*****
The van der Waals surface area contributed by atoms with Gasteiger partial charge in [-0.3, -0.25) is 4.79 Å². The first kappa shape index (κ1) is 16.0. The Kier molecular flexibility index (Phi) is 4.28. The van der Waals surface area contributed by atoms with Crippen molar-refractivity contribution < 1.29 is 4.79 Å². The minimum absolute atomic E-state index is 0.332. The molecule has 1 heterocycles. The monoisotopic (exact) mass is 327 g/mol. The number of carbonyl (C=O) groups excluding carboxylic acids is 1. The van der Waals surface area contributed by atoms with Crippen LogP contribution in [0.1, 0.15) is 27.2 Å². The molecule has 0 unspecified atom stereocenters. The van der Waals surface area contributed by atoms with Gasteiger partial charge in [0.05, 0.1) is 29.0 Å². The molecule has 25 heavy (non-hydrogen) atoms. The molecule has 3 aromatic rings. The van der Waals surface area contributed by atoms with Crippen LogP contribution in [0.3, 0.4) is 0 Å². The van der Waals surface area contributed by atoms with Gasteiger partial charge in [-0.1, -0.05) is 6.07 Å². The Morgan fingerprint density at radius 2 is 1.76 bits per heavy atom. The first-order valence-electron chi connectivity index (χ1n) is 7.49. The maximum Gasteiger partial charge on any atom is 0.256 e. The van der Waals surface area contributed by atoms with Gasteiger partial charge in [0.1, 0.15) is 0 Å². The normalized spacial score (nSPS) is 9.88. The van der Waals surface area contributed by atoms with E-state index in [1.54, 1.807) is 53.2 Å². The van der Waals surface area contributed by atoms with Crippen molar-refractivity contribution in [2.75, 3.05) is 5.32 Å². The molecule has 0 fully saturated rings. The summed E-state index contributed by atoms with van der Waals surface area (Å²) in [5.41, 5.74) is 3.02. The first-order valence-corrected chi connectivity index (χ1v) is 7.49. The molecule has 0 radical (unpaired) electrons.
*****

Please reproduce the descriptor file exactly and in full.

The van der Waals surface area contributed by atoms with Gasteiger partial charge in [-0.3, -0.25) is 4.79 Å². The first kappa shape index (κ1) is 16.0. The Kier molecular flexibility index (Phi) is 4.28. The van der Waals surface area contributed by atoms with Crippen molar-refractivity contribution < 1.29 is 4.79 Å². The minimum absolute atomic E-state index is 0.332. The molecule has 1 heterocycles. The monoisotopic (exact) mass is 327 g/mol. The number of carbonyl (C=O) groups excluding carboxylic acids is 1. The van der Waals surface area contributed by atoms with Crippen LogP contribution in [0.1, 0.15) is 27.2 Å². The molecule has 0 unspecified atom stereocenters. The van der Waals surface area contributed by atoms with Gasteiger partial charge in [0.05, 0.1) is 29.0 Å². The molecule has 25 heavy (non-hydrogen) atoms. The molecule has 3 aromatic rings. The van der Waals surface area contributed by atoms with Crippen LogP contribution in [0.3, 0.4) is 0 Å². The van der Waals surface area contributed by atoms with Gasteiger partial charge in [-0.1, -0.05) is 6.07 Å². The Morgan fingerprint density at radius 2 is 1.76 bits per heavy atom. The first-order valence-electron chi connectivity index (χ1n) is 7.49. The maximum Gasteiger partial charge on any atom is 0.256 e. The van der Waals surface area contributed by atoms with Gasteiger partial charge in [0.1, 0.15) is 0 Å². The normalized spacial score (nSPS) is 9.88. The van der Waals surface area contributed by atoms with E-state index in [1.54, 1.807) is 53.2 Å². The van der Waals surface area contributed by atoms with Crippen molar-refractivity contribution in [2.75, 3.05) is 5.32 Å². The molecule has 0 fully saturated rings. The summed E-state index contributed by atoms with van der Waals surface area (Å²) in [5.41, 5.74) is 3.02. The first-order valence-corrected chi connectivity index (χ1v) is 7.49. The molecule has 0 radical (unpaired) electrons.